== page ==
Persona is a booming franchise currently, with the success of 3 through 5 drawing more people into the franchise as these games carved out their flashy identity in pop culture. While many recent fans have only had their chance to play Persona 5 or Persona 4 Golden, it has been Persona 3 that hasn't had an update since its last outing on the PSP. With its release as part of Persona's 25th anniversary, we take a look back to where the franchise first truly began stylizing itself and setting itself apart from the rest. How well does this 2006 JRPG classic hold up on modern-day systems?
In Persona 3 you play as a new transfer student to Gekkoukan High School. During the day the protagonist gets to spend time with their classmates, join clubs, or pick up part-time jobs, but at night Gekkoukan High School and the surrounding area hold a terrible secret. When the clock strikes midnight a new hour reveals itself, aptly named the Dark Hour, during this time that normal humans are ignorant of, the school transforms into Tartarus, a massive multi-leveled dungeon filled with secrets and shadows. Only those who have the potential to unlock their Persona, the summonable personification of your will, are able to explore the Dark Hour. As a member of SEES, a group of persona-wielding students, you seek to defeat the 12 powerful shadows of Tartarus to stop an apathy sickness plaguing the town, and destroy Tartarus and the Dark Hour.
The primary storyline of defeating the demons is quite slow to begin with and you're really just given an enormous dungeon and told to climb its levels encountering bosses along the way. Once you get into the back half of the game the story really begins to pick up. New antagonistic elements are introduced, the truth behind Tartarus is revealed, and how fate has entangled all of the major players to come together becomes known.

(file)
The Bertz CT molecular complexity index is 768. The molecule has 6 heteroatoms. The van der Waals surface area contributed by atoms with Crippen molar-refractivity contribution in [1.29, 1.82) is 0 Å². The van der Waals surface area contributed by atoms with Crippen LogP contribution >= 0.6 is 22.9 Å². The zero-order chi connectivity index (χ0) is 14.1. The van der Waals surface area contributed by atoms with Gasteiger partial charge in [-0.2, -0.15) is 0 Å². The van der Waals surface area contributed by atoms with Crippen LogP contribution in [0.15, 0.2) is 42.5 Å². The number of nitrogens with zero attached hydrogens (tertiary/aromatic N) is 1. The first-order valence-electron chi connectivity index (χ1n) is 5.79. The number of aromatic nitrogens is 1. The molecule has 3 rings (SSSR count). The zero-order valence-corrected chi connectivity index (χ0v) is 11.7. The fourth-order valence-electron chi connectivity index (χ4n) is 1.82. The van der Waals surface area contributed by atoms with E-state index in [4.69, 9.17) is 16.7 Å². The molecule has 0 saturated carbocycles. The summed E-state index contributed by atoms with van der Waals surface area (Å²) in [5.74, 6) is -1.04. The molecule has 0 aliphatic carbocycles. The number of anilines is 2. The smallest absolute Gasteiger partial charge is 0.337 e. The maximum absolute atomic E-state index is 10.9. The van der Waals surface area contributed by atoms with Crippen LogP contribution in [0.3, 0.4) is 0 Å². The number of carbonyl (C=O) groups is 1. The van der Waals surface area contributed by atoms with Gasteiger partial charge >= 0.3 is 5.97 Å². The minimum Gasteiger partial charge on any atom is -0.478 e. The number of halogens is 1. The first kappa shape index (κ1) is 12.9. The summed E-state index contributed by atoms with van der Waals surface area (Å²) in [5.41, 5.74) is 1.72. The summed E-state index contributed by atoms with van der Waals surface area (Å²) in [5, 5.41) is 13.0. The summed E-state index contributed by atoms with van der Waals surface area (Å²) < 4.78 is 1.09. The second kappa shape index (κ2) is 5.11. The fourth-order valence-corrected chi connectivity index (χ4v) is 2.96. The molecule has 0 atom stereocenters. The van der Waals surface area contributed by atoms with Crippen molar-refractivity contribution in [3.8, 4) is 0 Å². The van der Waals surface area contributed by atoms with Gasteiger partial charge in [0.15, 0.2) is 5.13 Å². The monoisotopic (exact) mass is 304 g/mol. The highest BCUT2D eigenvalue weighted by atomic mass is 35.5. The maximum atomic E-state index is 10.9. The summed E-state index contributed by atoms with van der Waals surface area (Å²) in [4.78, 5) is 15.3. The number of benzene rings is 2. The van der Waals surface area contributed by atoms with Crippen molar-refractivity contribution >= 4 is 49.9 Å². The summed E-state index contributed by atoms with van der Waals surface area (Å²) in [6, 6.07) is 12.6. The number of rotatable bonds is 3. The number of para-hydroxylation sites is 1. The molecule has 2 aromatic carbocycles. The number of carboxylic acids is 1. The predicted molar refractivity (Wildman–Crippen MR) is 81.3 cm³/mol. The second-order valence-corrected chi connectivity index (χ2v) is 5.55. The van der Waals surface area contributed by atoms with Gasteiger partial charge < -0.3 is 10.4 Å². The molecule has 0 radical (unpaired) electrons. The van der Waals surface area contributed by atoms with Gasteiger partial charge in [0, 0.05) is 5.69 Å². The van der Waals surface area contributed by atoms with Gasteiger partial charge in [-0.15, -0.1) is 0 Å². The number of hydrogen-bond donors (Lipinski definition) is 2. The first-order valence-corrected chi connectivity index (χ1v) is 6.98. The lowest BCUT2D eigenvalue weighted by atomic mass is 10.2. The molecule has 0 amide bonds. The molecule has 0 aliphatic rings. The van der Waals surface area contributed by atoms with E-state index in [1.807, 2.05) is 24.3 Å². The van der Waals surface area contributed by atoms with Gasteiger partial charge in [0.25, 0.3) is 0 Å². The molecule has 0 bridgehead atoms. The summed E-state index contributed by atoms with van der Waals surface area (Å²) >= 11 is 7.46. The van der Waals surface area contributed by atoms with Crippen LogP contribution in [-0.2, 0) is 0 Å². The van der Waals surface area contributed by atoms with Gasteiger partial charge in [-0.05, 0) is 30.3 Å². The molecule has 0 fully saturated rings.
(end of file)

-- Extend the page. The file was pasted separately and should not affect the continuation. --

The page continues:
While the game doesn't pitch itself as a mystery the story hooks begin to slowly emerge, before I was even aware of how hooked on the story I was I was hurrying through the protagonists' daily life to reach the next large chunk of the story. As always Persona tries to find that difficult balance between the life simulation elements of the day-to-day school and event life, while also trying to tie major plot points into the phases of the moon with a new large demon appearing. There's no middle ground for anyone who is more interested in one than the other.
Persona 3 Portable does a good job of getting the players into gameplay quickly. Even as the game plays its introductory cutscene the protagonist walks to their new dorm room during the Dark Hour, with humans transmogrified into coffins, the player is well aware that something is immediately wrong even if the protagonist, lost in their own world, is oblivious to what's occurring around him. There isn't any long prologue sequence or time spent having your hand held while you go through tutorials as you gain free movement and access to Tartarus very early on. As the world continues to open up to the players with a variety of locations to be unlocked there's a lot placed on the player to understand the world and each location's purpose. It can be daunting at first, but once you get into some kind of rhythm then you'll appreciate how you manage to discover the world for yourself.
As players progress through the story and connect with those they meet in the world they'll be able to develop social links, these relationships will not only create a more complete image of the lives of others you choose to spend time with but also influence bonuses to Persona that you create through fusion. Persona 3 has some of the best social link stories of the franchise dealing with survivors' guilt, the pain that comes with losing a loved one, and even the idea of wrestling with failure. Each of the social link characters and the stories that you get to share with them show that even when you're dealing with shadows hell-bent on destroying the world that others can be going through just as difficult a time.